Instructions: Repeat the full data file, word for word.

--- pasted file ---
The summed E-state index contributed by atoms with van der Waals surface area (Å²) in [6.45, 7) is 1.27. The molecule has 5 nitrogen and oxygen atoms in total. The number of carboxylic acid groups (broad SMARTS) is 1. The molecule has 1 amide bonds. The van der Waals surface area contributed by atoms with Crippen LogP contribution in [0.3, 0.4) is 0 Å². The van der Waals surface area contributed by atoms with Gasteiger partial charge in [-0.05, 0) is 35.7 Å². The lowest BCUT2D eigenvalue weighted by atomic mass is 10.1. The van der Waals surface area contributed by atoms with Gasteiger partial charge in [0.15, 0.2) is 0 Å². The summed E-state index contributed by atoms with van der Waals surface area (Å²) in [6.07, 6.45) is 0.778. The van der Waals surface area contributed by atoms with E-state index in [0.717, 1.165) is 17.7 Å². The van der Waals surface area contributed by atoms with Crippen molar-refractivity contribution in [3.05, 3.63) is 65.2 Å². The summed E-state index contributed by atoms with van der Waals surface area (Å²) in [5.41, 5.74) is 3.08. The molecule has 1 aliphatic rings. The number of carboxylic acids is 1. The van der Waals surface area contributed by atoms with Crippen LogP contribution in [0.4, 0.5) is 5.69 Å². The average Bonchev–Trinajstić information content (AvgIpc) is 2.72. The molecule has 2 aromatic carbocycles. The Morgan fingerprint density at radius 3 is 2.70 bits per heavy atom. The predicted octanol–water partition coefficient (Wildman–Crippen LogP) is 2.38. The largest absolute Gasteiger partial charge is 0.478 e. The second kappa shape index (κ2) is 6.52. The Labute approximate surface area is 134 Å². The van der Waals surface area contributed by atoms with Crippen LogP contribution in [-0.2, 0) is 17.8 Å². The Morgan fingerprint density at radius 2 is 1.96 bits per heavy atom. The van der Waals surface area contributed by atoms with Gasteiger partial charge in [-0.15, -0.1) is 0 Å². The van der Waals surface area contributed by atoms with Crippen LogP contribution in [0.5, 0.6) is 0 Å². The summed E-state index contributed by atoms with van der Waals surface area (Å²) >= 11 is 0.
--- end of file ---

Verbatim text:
The summed E-state index contributed by atoms with van der Waals surface area (Å²) in [6.45, 7) is 1.27. The molecule has 5 nitrogen and oxygen atoms in total. The number of carboxylic acid groups (broad SMARTS) is 1. The molecule has 1 amide bonds. The van der Waals surface area contributed by atoms with Crippen LogP contribution in [0.3, 0.4) is 0 Å². The van der Waals surface area contributed by atoms with Gasteiger partial charge in [-0.05, 0) is 35.7 Å². The lowest BCUT2D eigenvalue weighted by atomic mass is 10.1. The van der Waals surface area contributed by atoms with Gasteiger partial charge in [0.15, 0.2) is 0 Å². The summed E-state index contributed by atoms with van der Waals surface area (Å²) in [6.07, 6.45) is 0.778. The van der Waals surface area contributed by atoms with E-state index in [0.717, 1.165) is 17.7 Å². The van der Waals surface area contributed by atoms with Crippen molar-refractivity contribution in [3.05, 3.63) is 65.2 Å². The summed E-state index contributed by atoms with van der Waals surface area (Å²) in [5.41, 5.74) is 3.08. The molecule has 1 aliphatic rings. The number of carboxylic acids is 1. The van der Waals surface area contributed by atoms with Crippen LogP contribution in [0.4, 0.5) is 5.69 Å². The average Bonchev–Trinajstić information content (AvgIpc) is 2.72. The molecule has 2 aromatic carbocycles. The Morgan fingerprint density at radius 3 is 2.70 bits per heavy atom. The predicted octanol–water partition coefficient (Wildman–Crippen LogP) is 2.38. The largest absolute Gasteiger partial charge is 0.478 e. The second kappa shape index (κ2) is 6.52. The Labute approximate surface area is 134 Å². The van der Waals surface area contributed by atoms with Crippen LogP contribution in [-0.2, 0) is 17.8 Å². The Morgan fingerprint density at radius 2 is 1.96 bits per heavy atom. The van der Waals surface area contributed by atoms with Gasteiger partial charge in [-0.15, -0.1) is 0 Å². The van der Waals surface area contributed by atoms with Crippen LogP contribution in [0.5, 0.6) is 0 Å². The summed E-state index contributed by atoms with van der Waals surface area (Å²) >= 11 is 0.